Alivia Gardner endured a tough start to her life. Five years ago she was born missing the left side of her heart, medically known as hypoplastic left heart syndrome, and has endured four open-heart operations and several other procedures in her short life. But her mother, Riverside resident Michelle Gardner, says she is still able to live a fairly normal life, but as Alivia gets older there will be more physical restrictions on what she can do.
Corona resident Ronnie Kim was recently crowned an international BMX champion for the second time running. Ronnie was the world champion in the 11 Boys division of the UCI BMX Championships held in Rock Hill, S.C. According to John Kim, Ronnie’s father, he competed against 3,000 riders from 40 different countries. “Ronnie Kim is the only kid in the U.S. that won it back-to-back,” said John Kim. Ronnie, who is 11, said he has been riding BMX since he was 5.
Will a Tax Increase Make California’s Housing More Affordable? July 26, 2017 Manny Otiko | California Black Media State lawmakers are in the midst of trying to solve California’s ongoing housing affordability crisis. According to the non-partisan Legislative Analyst’s Office, California has had historically higher rent and home prices than the rest of the nation, but the gap is widening at a worrying rate.
Muck Rack makes it simple to find people, tweets, or articles that mention any name, keyword, company, hashtag etc. We've compiled this guide to help you make the most of your search.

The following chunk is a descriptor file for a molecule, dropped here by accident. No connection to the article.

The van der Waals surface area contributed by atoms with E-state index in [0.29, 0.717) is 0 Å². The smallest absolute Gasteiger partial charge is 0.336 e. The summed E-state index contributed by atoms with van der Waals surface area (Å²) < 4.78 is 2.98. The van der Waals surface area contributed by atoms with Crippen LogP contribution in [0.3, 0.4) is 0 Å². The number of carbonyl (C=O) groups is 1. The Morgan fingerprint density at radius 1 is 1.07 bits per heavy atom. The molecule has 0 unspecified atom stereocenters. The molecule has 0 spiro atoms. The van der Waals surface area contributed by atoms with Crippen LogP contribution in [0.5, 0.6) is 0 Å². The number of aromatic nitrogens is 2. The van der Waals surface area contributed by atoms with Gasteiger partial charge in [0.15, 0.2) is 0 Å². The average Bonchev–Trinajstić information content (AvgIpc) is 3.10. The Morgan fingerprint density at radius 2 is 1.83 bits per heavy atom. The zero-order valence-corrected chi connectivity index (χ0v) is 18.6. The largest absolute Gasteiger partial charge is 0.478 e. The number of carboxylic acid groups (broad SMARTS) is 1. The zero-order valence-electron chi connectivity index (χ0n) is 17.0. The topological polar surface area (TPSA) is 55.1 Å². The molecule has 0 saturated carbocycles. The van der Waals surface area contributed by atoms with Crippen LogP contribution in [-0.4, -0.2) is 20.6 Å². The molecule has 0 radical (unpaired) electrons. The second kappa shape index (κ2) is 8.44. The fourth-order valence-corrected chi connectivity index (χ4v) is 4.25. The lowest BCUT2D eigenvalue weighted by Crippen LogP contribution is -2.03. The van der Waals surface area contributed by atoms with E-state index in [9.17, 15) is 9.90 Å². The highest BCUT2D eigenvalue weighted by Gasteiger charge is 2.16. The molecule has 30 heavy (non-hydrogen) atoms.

Selecting a term
Start searching tweets, articles from media outlets, articles mentioned in tweets, journalists'
names, titles and bios with some suggested searches:
Companies or Topics (e.g. iPhone, Microsoft)
Phrases (e.g. "cloud computing") — use quotes to keep the terms together
Twitter handles (e.g. @username) — returns those who have mentioned or replied to
Names (e.g. "David Pogue")
Hashtags (e.g. #sxsw, #london2012)
Bio details (e.g. vegan, Olympics, father)
Muck Rack's Advanced Search allows for many boolean operators.
Find results that mention multiple specified terms, use AND or
+. For example, ensure each result contains both Elon Musk and Mark Zuckerberg by
searching Obama AND Romney or Obama + Romney.
Use the operators OR or , to broaden your search when you'd like either of
multiple terms to appear in results. (This is the default behavior of our search when no operators
are used.) For example, search for democrat OR republican to find results that refer to
Democrats and/or Republicans.
Use NOT or - to subtract results from your search. For
example, searching Disney will yield results about the Walt Disney Company as well as Walt Disney
World Resort. To exclude mentions of Disney World, search for Disney -World or Disney
When using one of these operators with a phrase, enclose it in quotation marks. For example, you can
find results about smartphones excluding Apple's iPhone 4S by searching smartphone -"iPhone
Exact case matching or punctuation
If you're searching for a brand name or keyword that relies on specific punctuation marks or capitalization, you can
find results that match your exact query by adding matchcase: before the keyword you're searching for, like matchcase:E*TRADE .
Use parentheses to separate multiple
boolean phrases. For example, to find journalists talking about having fun in Disney World or
Disneyland, search for ("disney world" OR disneyland) AND fun.
An asterisk can be used to search for any variation of a root word truncated by the asterisk. For example, searching for admin* will return results for administrator, administration, administer, administered, etc.
A near operator is an AND operator where you can control the distance between the words. You can vary the distance the near operation uses by adding a forward slash and number (between 0-99) such as strawberries NEAR/10 "whipped cream", which means the strawberries must exist within 10 words of "whipped cream".